The MIAMI STRING QUARTET has established its place among the most widely respected quartets in America. For over twenty years, their diversity in programming, poise in performance, keen sense of ensemble and impeccable musicality has made the Miami String Quartet one of the most sought after quartets in chamber music today. Highlights of recent seasons include performances at Lincoln Center’s Alice Tully Hall, the Kennedy Center in Washington, D.C., and internationally in Bern, Cologne, Amsterdam’s Concertgebouw, Istanbul, Lausanne, Montreal, Rio de Janeiro, Hong Kong, Taipei, and Paris. For many years, the Quartet has served as resident ensemble at the Kent/Blossom Music Festival in Ohio, and has appeared at Chamber Music Northwest, Mostly Mozart, Ravinia, the Brevard Festival, Rutgers Summerfest, Music from Angel Fire, Virginia Arts Festival – where it has been the resident ensemble – and at the festivals of La Jolla, Santa Fe, and Pensacola. “Everything one wants in a quartet: a rich, precisely balanced sound, a broad coloristic palette, real unity of interpretive purpose and seemingly unflagging energy” -THE NEW YORK TIMES
The MIRÓ QUARTET is one of America’s most celebrated string quartets, having performed throughout the world on the most prestigious concert stages. For twenty-five years, the Miró has performed a wide range of repertoire that pays homage to the legacy of the string quartet while looking forward to the future of chamber music by commissioning new works and collaborating with some of today’s most important artists. Based in Austin, TX, and thriving on the area’s storied music scene, the Miró takes pride in finding new ways to communicate with audiences of all backgrounds. Formed in 1995, the Miró Quartet has been awarded first prize at several competitions including the Banff International String Quartet Competition and Naumburg Chamber Music Competition; and in 2005, became the first ensemble ever to be awarded an Avery Fisher Career Grant. The Miró is quartet-in-residence at Chamber Music Northwest in Portland, OR and Orcas Island Chamber Music Festival in Washington State. The Miró Quartet took its name and its inspiration from the Spanish artist Joan Miró, whose Surrealist works — with subject matter drawn from the realm of memory, dreams, and imaginative fantasy — are some of the most groundbreaking, influential, and admired of the 20th century.
STEPHANIE CHASE, violin, is internationally recognized as “one of the violin greats of our era” (Newhouse Newspapers) through solo appearances with over 170 orchestras that include the New York and Hong Kong Philharmonics and the Chicago, San Francisco, Atlanta and London Symphony Orchestras. Born in Illinois, Stephanie Chase’s early violin teachers were her mother and Sally Thomas, and she was renowned as a child prodigy through concert performances starting at age two. She made her debut with the Chicago Symphony at eight and began extensive national concert touring while in her early teens. Ms. Chase often performs in the dual roles of violin soloist and conductor, and she is a favorite guest of chamber music festivals such as Bravo! Vail, Bargemusic, and Caramoor. Her violin was made in 1742 by Petrus Guarnerius of Venice, which she pairs with a bow made by Dominique Peccatte.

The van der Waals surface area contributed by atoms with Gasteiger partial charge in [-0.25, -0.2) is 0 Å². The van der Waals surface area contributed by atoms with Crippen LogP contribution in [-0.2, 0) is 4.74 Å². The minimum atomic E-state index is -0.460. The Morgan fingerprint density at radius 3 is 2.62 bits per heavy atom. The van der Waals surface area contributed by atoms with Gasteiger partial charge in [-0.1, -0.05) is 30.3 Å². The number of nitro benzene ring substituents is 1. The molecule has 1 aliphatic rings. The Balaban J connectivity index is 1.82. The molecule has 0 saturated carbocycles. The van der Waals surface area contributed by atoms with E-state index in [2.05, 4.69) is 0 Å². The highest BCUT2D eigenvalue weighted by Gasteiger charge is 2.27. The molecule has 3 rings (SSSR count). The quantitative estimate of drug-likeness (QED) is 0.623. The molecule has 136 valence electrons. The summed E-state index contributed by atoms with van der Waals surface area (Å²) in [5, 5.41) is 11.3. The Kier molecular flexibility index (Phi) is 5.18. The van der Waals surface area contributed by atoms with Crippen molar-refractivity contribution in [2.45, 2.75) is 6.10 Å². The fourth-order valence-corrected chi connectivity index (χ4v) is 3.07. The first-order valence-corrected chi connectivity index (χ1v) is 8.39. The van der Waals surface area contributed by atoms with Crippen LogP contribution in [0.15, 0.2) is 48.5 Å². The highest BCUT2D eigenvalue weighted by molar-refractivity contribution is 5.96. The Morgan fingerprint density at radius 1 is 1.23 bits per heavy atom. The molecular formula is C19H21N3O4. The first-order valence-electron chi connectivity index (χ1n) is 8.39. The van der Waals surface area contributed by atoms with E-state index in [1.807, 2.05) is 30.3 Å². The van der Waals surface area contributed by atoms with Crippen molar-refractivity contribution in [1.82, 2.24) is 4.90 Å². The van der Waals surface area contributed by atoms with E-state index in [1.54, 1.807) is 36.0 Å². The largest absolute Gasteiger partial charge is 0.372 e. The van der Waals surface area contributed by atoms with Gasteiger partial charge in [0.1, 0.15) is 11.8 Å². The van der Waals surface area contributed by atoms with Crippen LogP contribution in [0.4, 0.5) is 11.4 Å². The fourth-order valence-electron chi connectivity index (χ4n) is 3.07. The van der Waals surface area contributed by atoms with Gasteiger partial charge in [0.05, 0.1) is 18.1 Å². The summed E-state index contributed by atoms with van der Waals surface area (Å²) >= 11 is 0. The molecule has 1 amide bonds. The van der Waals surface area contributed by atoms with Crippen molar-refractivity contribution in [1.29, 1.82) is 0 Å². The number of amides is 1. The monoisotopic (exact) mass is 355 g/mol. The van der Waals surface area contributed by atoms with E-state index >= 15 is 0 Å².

DOV SCHEINDLIN, viola, is a member and Artistic Director of the Orpheus Chamber Orchestra, and an Associate member of the Metropolitan Opera Orchestra. He has been violist of the Arditti, Penderecki and Chester String Quartets. He has performed in 28 countries around the globe, and won the Siemens Prize in 1999. He has appeared as soloist with the Concertgebouw Orchestra of Amsterdam and has recorded extensively for EMI, Teldec, and others. He won the Gramophone Award in 2002 for the Arditti Quartet’s recording of Sir Harrison Birtwistle’s Pulse Shadows. He has premiered chamber music by Britten, Carter, Kurtág, Adès and others. He has performed at festivals such as Salzburg, Luzern, and Tanglewood with members of the Juilliard, Alban Berg, Tokyo, and Borodin String Quartets. Dov Scheindlin lives in New York and plays a viola by Francesco Bissolotti of Cremona, made in 1975.